Driving under the influence of alcohol and other psychoactive substances
- In the case of drink-driving, the risk of a road traffic crash starts at low levels of blood alcohol concentration (BAC) and increases significantly when the driver’s BAC is ≥ 0.04 g/dl.
- The risk of a fatal crash occurring among those who have used amphetamines is about 5 times the risk of someone who hasn’t.
Non-use of motorcycle helmets, seat-belts, and child restraints
- Correct helmet use can lead to a 42% reduction in the risk of fatal injuries and a 69% reduction in the risk of head injuries.
- Wearing a seat-belt reduces the risk of death among drivers and front seat occupants by 45 – 50%, and the risk of death and serious injuries among rear seat occupants by 25%.
- The use of child restraints can lead to a 60% reduction in deaths.
The distraction caused by mobile phones is a growing concern for road safety.
- Drivers using mobile phones are approximately 4 times more likely to be involved in a crash than drivers not using a mobile phone. Using a phone while driving slows reaction times (notably braking reaction time, but also reaction to traffic signals), and makes it difficult to keep in the correct lane, and to keep the correct following distances.
- Hands-free phones are not much safer than hand-held phone sets, and texting considerably increases the risk of a crash.
Unsafe road infrastructure
Measures such as footpaths, cycling lanes, safe crossing points, and other traffic calming measures can be critical to reducing the risk of injury among pedestrians, cyclists, and motorcyclists.
There are a number of UN regulations on vehicle safety that, if applied to countries’ manufacturing and production standards, would potentially save many lives. These include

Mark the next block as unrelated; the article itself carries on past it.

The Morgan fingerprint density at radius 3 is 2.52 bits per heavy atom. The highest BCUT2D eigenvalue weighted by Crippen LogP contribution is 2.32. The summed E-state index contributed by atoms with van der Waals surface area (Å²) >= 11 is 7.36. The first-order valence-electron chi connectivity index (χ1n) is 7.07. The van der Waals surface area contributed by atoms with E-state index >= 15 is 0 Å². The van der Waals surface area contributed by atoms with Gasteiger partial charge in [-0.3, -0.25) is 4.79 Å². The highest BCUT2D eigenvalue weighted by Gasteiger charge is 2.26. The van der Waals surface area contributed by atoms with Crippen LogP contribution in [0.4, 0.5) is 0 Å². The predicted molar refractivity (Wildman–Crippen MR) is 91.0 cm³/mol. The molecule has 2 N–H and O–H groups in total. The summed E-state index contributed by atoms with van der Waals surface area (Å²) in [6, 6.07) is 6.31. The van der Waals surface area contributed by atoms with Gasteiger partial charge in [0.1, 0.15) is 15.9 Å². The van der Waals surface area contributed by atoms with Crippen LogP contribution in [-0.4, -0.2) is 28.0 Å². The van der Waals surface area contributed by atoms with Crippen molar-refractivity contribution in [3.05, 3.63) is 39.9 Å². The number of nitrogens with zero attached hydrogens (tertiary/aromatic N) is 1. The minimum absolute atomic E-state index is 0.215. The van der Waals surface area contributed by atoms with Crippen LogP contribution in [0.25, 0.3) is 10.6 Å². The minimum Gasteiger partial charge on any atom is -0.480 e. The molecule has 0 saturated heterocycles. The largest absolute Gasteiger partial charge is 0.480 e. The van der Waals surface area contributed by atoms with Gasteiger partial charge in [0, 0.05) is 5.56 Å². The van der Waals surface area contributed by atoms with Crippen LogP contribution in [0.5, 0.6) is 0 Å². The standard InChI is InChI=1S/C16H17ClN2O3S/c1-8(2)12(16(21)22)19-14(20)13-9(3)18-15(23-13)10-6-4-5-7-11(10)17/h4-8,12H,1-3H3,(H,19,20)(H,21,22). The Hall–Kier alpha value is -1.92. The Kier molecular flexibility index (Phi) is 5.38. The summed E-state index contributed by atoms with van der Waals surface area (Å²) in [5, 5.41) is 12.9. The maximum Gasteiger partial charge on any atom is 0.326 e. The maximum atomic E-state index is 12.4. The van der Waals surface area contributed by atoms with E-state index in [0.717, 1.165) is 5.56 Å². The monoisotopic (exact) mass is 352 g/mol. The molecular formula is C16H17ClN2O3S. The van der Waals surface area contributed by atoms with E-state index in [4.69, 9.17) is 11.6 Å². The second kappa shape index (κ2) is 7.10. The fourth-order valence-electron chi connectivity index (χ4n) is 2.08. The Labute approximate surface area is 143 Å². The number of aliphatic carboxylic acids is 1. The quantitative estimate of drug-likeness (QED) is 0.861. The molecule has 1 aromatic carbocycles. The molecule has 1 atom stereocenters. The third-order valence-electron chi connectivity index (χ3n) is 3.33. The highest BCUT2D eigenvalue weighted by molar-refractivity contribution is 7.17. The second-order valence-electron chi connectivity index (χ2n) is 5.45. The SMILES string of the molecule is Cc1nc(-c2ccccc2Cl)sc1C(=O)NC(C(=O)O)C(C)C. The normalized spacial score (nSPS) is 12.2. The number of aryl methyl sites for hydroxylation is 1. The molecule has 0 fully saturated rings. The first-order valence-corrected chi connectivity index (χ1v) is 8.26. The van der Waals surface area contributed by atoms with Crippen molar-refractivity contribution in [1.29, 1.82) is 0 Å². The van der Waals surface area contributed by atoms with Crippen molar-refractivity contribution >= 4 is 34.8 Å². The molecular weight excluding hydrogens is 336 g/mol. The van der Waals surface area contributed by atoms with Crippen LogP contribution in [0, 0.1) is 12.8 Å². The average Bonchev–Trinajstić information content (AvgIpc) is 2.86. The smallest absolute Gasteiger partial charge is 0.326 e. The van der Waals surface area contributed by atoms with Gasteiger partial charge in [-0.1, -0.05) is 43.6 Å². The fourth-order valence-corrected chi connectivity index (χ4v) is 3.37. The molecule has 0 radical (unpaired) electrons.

- requiring vehicle manufacturers to meet front and side impact regulations,
- to include electronic stability control (to prevent over-steering) and
- to ensure airbags and seat-belts are fitted in all vehicles.
Without these basic standards the risk of traffic injuries – both to those in the vehicle and those out of it – is considerably increased.
Inadequate post-crash care
Delays in detecting and providing care for those involved in a road traffic crash increase the severity of injuries. Improving post-crash care requires
- ensuring access to timely prehospital care, and
- improving the quality of both prehospital and hospital care, such as through specialist training programmes.
Inadequate law enforcement of traffic laws
If traffic laws on drink-driving, seat-belt wearing, speed limits, helmets, and child restraints are not enforced, or are perceived as not being enforced it is likely they will not be complied with and therefore will have very little chance of influencing behaviour.
Effective enforcement includes establishing, regularly updating, and enforcing laws at the national, municipal, and local levels that address the above mentioned risk factors. It includes also the definition of appropriate penalties.
Link to the updated fact sheet:
Link to Global Status Report on Road Safety 2018 (English) [PDF]:
Link to data visualization based on the Global Status Report on Road Safety 2018: